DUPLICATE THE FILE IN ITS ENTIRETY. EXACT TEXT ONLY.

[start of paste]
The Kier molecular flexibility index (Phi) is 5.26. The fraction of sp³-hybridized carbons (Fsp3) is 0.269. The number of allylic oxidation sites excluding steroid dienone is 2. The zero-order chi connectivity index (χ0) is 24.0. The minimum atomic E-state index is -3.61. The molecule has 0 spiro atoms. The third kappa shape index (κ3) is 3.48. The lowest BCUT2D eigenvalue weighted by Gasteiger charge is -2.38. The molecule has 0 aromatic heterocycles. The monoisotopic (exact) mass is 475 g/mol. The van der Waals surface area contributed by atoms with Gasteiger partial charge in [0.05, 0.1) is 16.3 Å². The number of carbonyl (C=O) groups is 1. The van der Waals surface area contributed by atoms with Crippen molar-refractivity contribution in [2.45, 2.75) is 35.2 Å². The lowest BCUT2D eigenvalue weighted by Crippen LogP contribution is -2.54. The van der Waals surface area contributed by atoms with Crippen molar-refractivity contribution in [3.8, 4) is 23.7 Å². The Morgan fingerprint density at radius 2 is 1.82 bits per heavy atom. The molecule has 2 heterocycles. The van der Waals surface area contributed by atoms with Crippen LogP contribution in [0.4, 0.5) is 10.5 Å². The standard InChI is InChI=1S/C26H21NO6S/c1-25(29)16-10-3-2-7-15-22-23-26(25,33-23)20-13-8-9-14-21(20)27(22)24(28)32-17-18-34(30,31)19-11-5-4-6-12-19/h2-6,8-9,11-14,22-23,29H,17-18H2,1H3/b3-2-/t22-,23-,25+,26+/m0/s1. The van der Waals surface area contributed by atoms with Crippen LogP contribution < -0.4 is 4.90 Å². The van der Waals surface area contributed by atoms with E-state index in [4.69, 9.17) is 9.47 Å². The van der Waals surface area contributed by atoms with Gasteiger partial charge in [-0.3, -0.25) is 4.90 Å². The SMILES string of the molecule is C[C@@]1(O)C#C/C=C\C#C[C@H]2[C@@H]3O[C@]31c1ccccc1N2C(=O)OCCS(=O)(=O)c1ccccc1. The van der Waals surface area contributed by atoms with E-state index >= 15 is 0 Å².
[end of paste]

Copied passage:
The Kier molecular flexibility index (Phi) is 5.26. The fraction of sp³-hybridized carbons (Fsp3) is 0.269. The number of allylic oxidation sites excluding steroid dienone is 2. The zero-order chi connectivity index (χ0) is 24.0. The minimum atomic E-state index is -3.61. The molecule has 0 spiro atoms. The third kappa shape index (κ3) is 3.48. The lowest BCUT2D eigenvalue weighted by Gasteiger charge is -2.38. The molecule has 0 aromatic heterocycles. The monoisotopic (exact) mass is 475 g/mol. The van der Waals surface area contributed by atoms with Gasteiger partial charge in [0.05, 0.1) is 16.3 Å². The number of carbonyl (C=O) groups is 1. The van der Waals surface area contributed by atoms with Crippen molar-refractivity contribution in [2.45, 2.75) is 35.2 Å². The lowest BCUT2D eigenvalue weighted by Crippen LogP contribution is -2.54. The van der Waals surface area contributed by atoms with Crippen molar-refractivity contribution in [3.8, 4) is 23.7 Å². The Morgan fingerprint density at radius 2 is 1.82 bits per heavy atom. The molecule has 2 heterocycles. The van der Waals surface area contributed by atoms with Crippen LogP contribution in [0.4, 0.5) is 10.5 Å². The standard InChI is InChI=1S/C26H21NO6S/c1-25(29)16-10-3-2-7-15-22-23-26(25,33-23)20-13-8-9-14-21(20)27(22)24(28)32-17-18-34(30,31)19-11-5-4-6-12-19/h2-6,8-9,11-14,22-23,29H,17-18H2,1H3/b3-2-/t22-,23-,25+,26+/m0/s1. The van der Waals surface area contributed by atoms with Crippen LogP contribution < -0.4 is 4.90 Å². The van der Waals surface area contributed by atoms with E-state index in [4.69, 9.17) is 9.47 Å². The van der Waals surface area contributed by atoms with Gasteiger partial charge in [-0.3, -0.25) is 4.90 Å². The SMILES string of the molecule is C[C@@]1(O)C#C/C=C\C#C[C@H]2[C@@H]3O[C@]31c1ccccc1N2C(=O)OCCS(=O)(=O)c1ccccc1. The van der Waals surface area contributed by atoms with E-state index >= 15 is 0 Å².